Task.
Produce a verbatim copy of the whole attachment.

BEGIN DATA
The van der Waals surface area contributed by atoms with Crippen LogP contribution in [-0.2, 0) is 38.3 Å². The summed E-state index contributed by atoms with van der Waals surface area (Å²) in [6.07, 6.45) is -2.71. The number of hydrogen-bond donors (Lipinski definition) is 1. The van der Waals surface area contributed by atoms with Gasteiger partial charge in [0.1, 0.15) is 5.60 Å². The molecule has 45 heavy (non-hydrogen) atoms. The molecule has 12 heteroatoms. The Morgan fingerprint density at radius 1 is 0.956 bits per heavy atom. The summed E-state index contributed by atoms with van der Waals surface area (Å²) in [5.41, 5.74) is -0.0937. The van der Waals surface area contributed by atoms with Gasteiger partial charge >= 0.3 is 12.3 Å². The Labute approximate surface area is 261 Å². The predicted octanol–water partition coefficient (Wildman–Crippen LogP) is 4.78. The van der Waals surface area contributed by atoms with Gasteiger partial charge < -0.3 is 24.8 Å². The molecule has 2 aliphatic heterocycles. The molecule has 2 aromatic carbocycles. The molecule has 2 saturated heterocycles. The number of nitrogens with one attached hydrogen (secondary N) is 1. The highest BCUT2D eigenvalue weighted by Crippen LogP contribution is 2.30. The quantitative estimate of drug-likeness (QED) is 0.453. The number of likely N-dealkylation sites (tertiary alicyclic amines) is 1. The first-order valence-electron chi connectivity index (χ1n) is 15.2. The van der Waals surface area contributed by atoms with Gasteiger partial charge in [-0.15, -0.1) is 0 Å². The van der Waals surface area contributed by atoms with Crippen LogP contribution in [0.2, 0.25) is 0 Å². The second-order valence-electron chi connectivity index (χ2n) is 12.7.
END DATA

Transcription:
The van der Waals surface area contributed by atoms with Crippen LogP contribution in [-0.2, 0) is 38.3 Å². The summed E-state index contributed by atoms with van der Waals surface area (Å²) in [6.07, 6.45) is -2.71. The number of hydrogen-bond donors (Lipinski definition) is 1. The van der Waals surface area contributed by atoms with Gasteiger partial charge in [0.1, 0.15) is 5.60 Å². The molecule has 45 heavy (non-hydrogen) atoms. The molecule has 12 heteroatoms. The Morgan fingerprint density at radius 1 is 0.956 bits per heavy atom. The summed E-state index contributed by atoms with van der Waals surface area (Å²) in [5.41, 5.74) is -0.0937. The van der Waals surface area contributed by atoms with Gasteiger partial charge >= 0.3 is 12.3 Å². The Labute approximate surface area is 261 Å². The predicted octanol–water partition coefficient (Wildman–Crippen LogP) is 4.78. The van der Waals surface area contributed by atoms with Gasteiger partial charge < -0.3 is 24.8 Å². The molecule has 2 aliphatic heterocycles. The molecule has 2 aromatic carbocycles. The molecule has 2 saturated heterocycles. The number of nitrogens with one attached hydrogen (secondary N) is 1. The highest BCUT2D eigenvalue weighted by Crippen LogP contribution is 2.30. The quantitative estimate of drug-likeness (QED) is 0.453. The number of likely N-dealkylation sites (tertiary alicyclic amines) is 1. The first-order valence-electron chi connectivity index (χ1n) is 15.2. The van der Waals surface area contributed by atoms with Gasteiger partial charge in [-0.15, -0.1) is 0 Å². The van der Waals surface area contributed by atoms with Crippen LogP contribution in [0.2, 0.25) is 0 Å². The second-order valence-electron chi connectivity index (χ2n) is 12.7.